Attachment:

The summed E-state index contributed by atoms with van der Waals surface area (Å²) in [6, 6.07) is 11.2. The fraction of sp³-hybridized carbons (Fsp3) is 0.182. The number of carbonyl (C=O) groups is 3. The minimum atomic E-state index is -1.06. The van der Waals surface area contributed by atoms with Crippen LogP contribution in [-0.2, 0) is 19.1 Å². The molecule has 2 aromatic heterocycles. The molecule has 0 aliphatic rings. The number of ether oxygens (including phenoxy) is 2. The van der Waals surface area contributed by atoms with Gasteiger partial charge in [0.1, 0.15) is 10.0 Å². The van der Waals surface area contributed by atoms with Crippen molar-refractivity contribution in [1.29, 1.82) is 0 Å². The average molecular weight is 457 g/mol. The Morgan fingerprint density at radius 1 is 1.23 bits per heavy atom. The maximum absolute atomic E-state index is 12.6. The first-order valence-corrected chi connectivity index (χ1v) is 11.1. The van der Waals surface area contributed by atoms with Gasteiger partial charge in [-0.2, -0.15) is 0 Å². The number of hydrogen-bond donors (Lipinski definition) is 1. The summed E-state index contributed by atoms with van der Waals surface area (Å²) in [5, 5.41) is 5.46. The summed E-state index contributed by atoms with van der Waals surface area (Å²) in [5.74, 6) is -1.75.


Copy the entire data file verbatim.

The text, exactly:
The summed E-state index contributed by atoms with van der Waals surface area (Å²) in [6, 6.07) is 11.2. The fraction of sp³-hybridized carbons (Fsp3) is 0.182. The number of carbonyl (C=O) groups is 3. The minimum atomic E-state index is -1.06. The van der Waals surface area contributed by atoms with Crippen LogP contribution in [-0.2, 0) is 19.1 Å². The molecule has 2 aromatic heterocycles. The molecule has 0 aliphatic rings. The number of ether oxygens (including phenoxy) is 2. The van der Waals surface area contributed by atoms with Gasteiger partial charge in [0.1, 0.15) is 10.0 Å². The van der Waals surface area contributed by atoms with Crippen molar-refractivity contribution in [1.29, 1.82) is 0 Å². The average molecular weight is 457 g/mol. The Morgan fingerprint density at radius 1 is 1.23 bits per heavy atom. The maximum absolute atomic E-state index is 12.6. The first-order valence-corrected chi connectivity index (χ1v) is 11.1. The van der Waals surface area contributed by atoms with Gasteiger partial charge in [-0.2, -0.15) is 0 Å². The number of hydrogen-bond donors (Lipinski definition) is 1. The summed E-state index contributed by atoms with van der Waals surface area (Å²) in [5, 5.41) is 5.46. The summed E-state index contributed by atoms with van der Waals surface area (Å²) in [5.74, 6) is -1.75.